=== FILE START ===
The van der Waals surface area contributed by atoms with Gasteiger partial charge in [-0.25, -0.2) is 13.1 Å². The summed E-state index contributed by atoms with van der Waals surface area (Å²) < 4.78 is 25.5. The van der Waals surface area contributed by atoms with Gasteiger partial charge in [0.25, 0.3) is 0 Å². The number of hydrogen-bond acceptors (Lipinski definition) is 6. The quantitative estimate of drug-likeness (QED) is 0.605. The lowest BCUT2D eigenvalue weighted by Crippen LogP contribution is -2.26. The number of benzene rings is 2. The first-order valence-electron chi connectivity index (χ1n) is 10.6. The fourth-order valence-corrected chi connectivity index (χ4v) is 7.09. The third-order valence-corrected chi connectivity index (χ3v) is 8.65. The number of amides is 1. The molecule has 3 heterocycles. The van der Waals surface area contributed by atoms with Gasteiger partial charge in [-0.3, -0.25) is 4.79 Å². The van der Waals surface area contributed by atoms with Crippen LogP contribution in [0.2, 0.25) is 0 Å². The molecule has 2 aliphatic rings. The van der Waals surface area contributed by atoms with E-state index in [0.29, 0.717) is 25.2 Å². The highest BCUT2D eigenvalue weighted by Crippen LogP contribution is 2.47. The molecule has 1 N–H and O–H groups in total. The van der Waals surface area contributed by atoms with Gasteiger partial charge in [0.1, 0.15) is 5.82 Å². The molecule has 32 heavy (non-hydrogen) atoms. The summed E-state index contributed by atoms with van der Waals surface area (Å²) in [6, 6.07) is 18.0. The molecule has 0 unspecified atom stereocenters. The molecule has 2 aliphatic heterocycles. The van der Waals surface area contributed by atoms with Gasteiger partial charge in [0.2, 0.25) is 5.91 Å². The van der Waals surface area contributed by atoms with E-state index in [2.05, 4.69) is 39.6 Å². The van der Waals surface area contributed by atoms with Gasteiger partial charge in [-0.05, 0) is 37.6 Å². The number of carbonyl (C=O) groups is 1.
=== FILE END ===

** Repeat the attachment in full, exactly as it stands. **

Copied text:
The van der Waals surface area contributed by atoms with Gasteiger partial charge in [-0.25, -0.2) is 13.1 Å². The summed E-state index contributed by atoms with van der Waals surface area (Å²) < 4.78 is 25.5. The van der Waals surface area contributed by atoms with Gasteiger partial charge in [0.25, 0.3) is 0 Å². The number of hydrogen-bond acceptors (Lipinski definition) is 6. The quantitative estimate of drug-likeness (QED) is 0.605. The lowest BCUT2D eigenvalue weighted by Crippen LogP contribution is -2.26. The number of benzene rings is 2. The first-order valence-electron chi connectivity index (χ1n) is 10.6. The fourth-order valence-corrected chi connectivity index (χ4v) is 7.09. The third-order valence-corrected chi connectivity index (χ3v) is 8.65. The number of amides is 1. The molecule has 3 heterocycles. The van der Waals surface area contributed by atoms with Gasteiger partial charge in [-0.3, -0.25) is 4.79 Å². The van der Waals surface area contributed by atoms with Crippen LogP contribution in [0.2, 0.25) is 0 Å². The molecule has 2 aliphatic rings. The van der Waals surface area contributed by atoms with E-state index in [0.29, 0.717) is 25.2 Å². The highest BCUT2D eigenvalue weighted by Crippen LogP contribution is 2.47. The molecule has 1 N–H and O–H groups in total. The van der Waals surface area contributed by atoms with Gasteiger partial charge in [0.1, 0.15) is 5.82 Å². The molecule has 32 heavy (non-hydrogen) atoms. The summed E-state index contributed by atoms with van der Waals surface area (Å²) in [6, 6.07) is 18.0. The molecule has 0 unspecified atom stereocenters. The molecule has 2 aliphatic heterocycles. The van der Waals surface area contributed by atoms with Gasteiger partial charge in [0.2, 0.25) is 5.91 Å². The van der Waals surface area contributed by atoms with E-state index in [2.05, 4.69) is 39.6 Å². The van der Waals surface area contributed by atoms with Gasteiger partial charge in [-0.05, 0) is 37.6 Å². The number of carbonyl (C=O) groups is 1.